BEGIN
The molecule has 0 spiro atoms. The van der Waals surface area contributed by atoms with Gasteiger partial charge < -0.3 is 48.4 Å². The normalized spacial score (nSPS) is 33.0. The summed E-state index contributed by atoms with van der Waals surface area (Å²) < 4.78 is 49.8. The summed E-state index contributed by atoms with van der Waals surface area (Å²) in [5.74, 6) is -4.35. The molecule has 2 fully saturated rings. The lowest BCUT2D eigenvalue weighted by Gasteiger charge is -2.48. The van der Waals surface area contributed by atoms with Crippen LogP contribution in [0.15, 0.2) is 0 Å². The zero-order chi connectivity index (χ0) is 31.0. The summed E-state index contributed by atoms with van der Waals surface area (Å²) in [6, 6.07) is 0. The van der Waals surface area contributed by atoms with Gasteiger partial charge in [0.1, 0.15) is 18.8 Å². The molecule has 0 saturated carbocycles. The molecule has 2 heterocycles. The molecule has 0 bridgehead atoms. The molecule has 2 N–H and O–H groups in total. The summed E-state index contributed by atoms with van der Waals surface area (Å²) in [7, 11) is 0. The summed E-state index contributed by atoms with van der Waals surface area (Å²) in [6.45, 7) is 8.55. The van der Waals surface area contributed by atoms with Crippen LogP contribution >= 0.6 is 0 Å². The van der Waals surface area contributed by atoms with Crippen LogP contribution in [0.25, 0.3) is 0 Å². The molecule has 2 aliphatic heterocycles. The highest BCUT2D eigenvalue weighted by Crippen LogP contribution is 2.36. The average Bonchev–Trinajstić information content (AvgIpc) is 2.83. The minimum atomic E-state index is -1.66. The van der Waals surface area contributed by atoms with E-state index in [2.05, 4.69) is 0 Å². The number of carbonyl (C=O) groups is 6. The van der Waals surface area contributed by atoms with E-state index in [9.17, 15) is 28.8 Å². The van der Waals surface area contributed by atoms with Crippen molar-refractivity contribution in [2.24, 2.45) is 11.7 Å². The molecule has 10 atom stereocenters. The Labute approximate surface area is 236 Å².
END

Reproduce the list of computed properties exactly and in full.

The molecule has 0 spiro atoms. The van der Waals surface area contributed by atoms with Gasteiger partial charge < -0.3 is 48.4 Å². The normalized spacial score (nSPS) is 33.0. The summed E-state index contributed by atoms with van der Waals surface area (Å²) < 4.78 is 49.8. The summed E-state index contributed by atoms with van der Waals surface area (Å²) in [5.74, 6) is -4.35. The molecule has 2 fully saturated rings. The lowest BCUT2D eigenvalue weighted by Gasteiger charge is -2.48. The van der Waals surface area contributed by atoms with Crippen LogP contribution in [0.15, 0.2) is 0 Å². The zero-order chi connectivity index (χ0) is 31.0. The summed E-state index contributed by atoms with van der Waals surface area (Å²) in [6, 6.07) is 0. The van der Waals surface area contributed by atoms with Gasteiger partial charge in [0.1, 0.15) is 18.8 Å². The molecule has 0 saturated carbocycles. The molecule has 2 heterocycles. The molecule has 0 bridgehead atoms. The molecule has 2 N–H and O–H groups in total. The summed E-state index contributed by atoms with van der Waals surface area (Å²) in [7, 11) is 0. The summed E-state index contributed by atoms with van der Waals surface area (Å²) in [6.45, 7) is 8.55. The van der Waals surface area contributed by atoms with Crippen LogP contribution >= 0.6 is 0 Å². The van der Waals surface area contributed by atoms with Crippen LogP contribution in [0.25, 0.3) is 0 Å². The molecule has 2 aliphatic heterocycles. The highest BCUT2D eigenvalue weighted by Crippen LogP contribution is 2.36. The average Bonchev–Trinajstić information content (AvgIpc) is 2.83. The minimum atomic E-state index is -1.66. The van der Waals surface area contributed by atoms with E-state index in [2.05, 4.69) is 0 Å². The number of carbonyl (C=O) groups is 6. The van der Waals surface area contributed by atoms with E-state index in [9.17, 15) is 28.8 Å². The van der Waals surface area contributed by atoms with Crippen molar-refractivity contribution in [2.24, 2.45) is 11.7 Å². The molecule has 10 atom stereocenters. The Labute approximate surface area is 236 Å².